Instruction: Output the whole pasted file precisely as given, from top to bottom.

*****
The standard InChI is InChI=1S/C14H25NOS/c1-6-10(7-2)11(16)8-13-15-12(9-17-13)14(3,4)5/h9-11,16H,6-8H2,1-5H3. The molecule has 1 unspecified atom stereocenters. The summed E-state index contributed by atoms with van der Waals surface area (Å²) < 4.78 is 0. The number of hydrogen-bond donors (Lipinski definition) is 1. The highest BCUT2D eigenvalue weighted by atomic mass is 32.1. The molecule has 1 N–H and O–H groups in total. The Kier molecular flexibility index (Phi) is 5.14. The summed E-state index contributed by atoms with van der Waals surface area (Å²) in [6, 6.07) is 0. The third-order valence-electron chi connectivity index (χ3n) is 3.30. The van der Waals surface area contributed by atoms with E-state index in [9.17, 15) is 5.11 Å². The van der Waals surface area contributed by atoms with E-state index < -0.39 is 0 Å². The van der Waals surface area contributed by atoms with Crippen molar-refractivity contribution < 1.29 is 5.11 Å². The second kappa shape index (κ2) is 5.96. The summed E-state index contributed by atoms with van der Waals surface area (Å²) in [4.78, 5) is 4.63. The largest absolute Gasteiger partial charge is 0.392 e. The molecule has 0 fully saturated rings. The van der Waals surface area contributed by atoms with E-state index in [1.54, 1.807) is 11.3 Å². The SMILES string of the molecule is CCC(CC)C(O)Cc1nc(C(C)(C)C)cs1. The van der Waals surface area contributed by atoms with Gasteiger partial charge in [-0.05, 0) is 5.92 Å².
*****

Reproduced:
The standard InChI is InChI=1S/C14H25NOS/c1-6-10(7-2)11(16)8-13-15-12(9-17-13)14(3,4)5/h9-11,16H,6-8H2,1-5H3. The molecule has 1 unspecified atom stereocenters. The summed E-state index contributed by atoms with van der Waals surface area (Å²) < 4.78 is 0. The number of hydrogen-bond donors (Lipinski definition) is 1. The highest BCUT2D eigenvalue weighted by atomic mass is 32.1. The molecule has 1 N–H and O–H groups in total. The Kier molecular flexibility index (Phi) is 5.14. The summed E-state index contributed by atoms with van der Waals surface area (Å²) in [6, 6.07) is 0. The third-order valence-electron chi connectivity index (χ3n) is 3.30. The van der Waals surface area contributed by atoms with E-state index in [9.17, 15) is 5.11 Å². The van der Waals surface area contributed by atoms with E-state index < -0.39 is 0 Å². The van der Waals surface area contributed by atoms with Crippen molar-refractivity contribution < 1.29 is 5.11 Å². The second kappa shape index (κ2) is 5.96. The summed E-state index contributed by atoms with van der Waals surface area (Å²) in [4.78, 5) is 4.63. The largest absolute Gasteiger partial charge is 0.392 e. The molecule has 0 fully saturated rings. The van der Waals surface area contributed by atoms with E-state index in [1.54, 1.807) is 11.3 Å². The SMILES string of the molecule is CCC(CC)C(O)Cc1nc(C(C)(C)C)cs1. The van der Waals surface area contributed by atoms with Gasteiger partial charge in [-0.05, 0) is 5.92 Å².